female patient03 webAs we grow older, a lifetime of daily choices related to our health tends to catch up with most of us. Choices like diet, exercise, (or lack thereof) and the use of tobacco, drugs and alcohol can contribute to the development of diseases and other health conditions.

One of the best defenses against these health risks is to identify them in their earliest stages and promptly begin to treat them, says Alaa-Eldin Mira, MD, chief of Geriatrics, St. Luke’s University Health Network.

The first step is to see your primary care physician regularly, even if you are healthy.

During your checkup, your doctor will assess your overall health and screen for such things as high blood pressure. Every few years, your doctor will order a series of blood tests that screen for conditions like heart disease and diabetes.

Dr. Mira suggests the following screenings for women aged 50 and older. (Note: These are general recommendations. The frequency of tests or the time that age at which you should begin will vary based on your individual family, personal health history and previous test results.)

Cholesterol Screening – Age 50
Every five years or more frequently if you have diabetes, heart disease, kidney problems or certain other conditions or if past tests have indicated that you have high cholesterol.

Colorectal Cancer Screening – Age 50 to 75
Beginning at age 50, you should have a baseline colonoscopy and then every 10 years thereafter (or more frequently as advised by your physician). Other colorectal screening tests are available, but colonoscopy is considered the gold standard.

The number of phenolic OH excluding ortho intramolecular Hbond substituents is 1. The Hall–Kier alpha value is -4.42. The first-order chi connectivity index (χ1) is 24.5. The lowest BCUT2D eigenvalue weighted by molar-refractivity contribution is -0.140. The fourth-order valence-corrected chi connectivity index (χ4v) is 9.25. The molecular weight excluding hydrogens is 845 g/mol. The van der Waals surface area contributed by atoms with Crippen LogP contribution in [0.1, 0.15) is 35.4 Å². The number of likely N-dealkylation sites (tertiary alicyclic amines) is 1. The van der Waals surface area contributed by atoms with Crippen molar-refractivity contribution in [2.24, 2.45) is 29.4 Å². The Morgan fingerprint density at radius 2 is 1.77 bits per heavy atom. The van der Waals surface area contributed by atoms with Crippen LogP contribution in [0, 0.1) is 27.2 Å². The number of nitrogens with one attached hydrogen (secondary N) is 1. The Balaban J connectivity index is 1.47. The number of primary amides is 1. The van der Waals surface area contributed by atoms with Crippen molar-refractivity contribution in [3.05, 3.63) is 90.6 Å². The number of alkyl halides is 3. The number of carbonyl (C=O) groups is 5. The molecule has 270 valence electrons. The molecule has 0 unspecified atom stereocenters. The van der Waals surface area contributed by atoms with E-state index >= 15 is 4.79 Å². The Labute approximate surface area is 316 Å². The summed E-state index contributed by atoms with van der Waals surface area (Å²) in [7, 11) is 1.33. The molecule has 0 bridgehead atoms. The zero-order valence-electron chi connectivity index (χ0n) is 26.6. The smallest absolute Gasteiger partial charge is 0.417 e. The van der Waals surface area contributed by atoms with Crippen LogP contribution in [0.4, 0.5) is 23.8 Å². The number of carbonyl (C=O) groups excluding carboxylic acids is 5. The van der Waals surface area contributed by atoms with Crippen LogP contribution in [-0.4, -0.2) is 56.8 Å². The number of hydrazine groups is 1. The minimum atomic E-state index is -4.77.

Dental Screening – Age 50
Once or twice a year for checkups and cleaning. Your dentist can identify certain health conditions, including certain types of cancer.

Diabetes Screening – Age 50
Every three years. Commonly referred to as an A1C test, the test indicates your average blood sugar level for the past two to three months.
An A1C level of 6.5 percent or higher on two separate tests indicates that you have diabetes. Your doctor may order a blood sugar test.

Eye Exam – Age 50
50-54 every two to three years; 55-64 every one to three years; 65+ every year; and every year if you have diabetes. Eye exams can indicate diseases, such as glaucoma, cataract and macular degeneration, that left untreated could cause blindness.

Flu Shot – Age 50
Every year. Each flu season is different, and the vaccine is developed to prevent or reduce the effect of the strain that is most expected in any given year. Flu can lead to hospitalization and even death.

LDCT Lung Cancer Screening – Age 55 to 80
If you are between 55 and 80 and have a history of heavy smoking and currently smoke or have quit within the past 15 years.

Mammogram – Age 50
Every one to two years. Mammograms screen for breast cancer. Should the mammogram indicate an abnormality, your doctor may order a diagnostic mammogram, a breast MRI or a breast ultrasound.

Osteoporosis Screening (Bone density test) – Age 65
Once after age 65 unless you have a greater than average risk factor, such as frequent fractures. Osteoporosis screening checks bone strength.

Pelvic Exam and Pap Smear – Age 50
Every year you should have pelvic exams and you should have a Pap smear every three years. Regular pelvic exams may help in early detection of certain cancers, which increase with age.

Pneumococcal Vaccine – Age 65
Once after age 65. Two different vaccines are recommended. The pneumococcal vaccine protects against illnesses like meningitis and bacteremia. You should receive a dose of PCV13 first, followed by a dose of PPSV23 at least 1 year later.

Shingles (herpes zoster vaccine) – Age 50
Once after age 50. Protects against shingles a painful skin rash, often with blisters. Shingles is caused by the same virus that causes chickenpox.

Tetanus-diphtheria and acellular pertussis (Tap) vaccine – Age 50
Once as part of your tetanus-diphtheria vaccines if you did not receive it previously as an adolescent. You should have a booster every 10 years.

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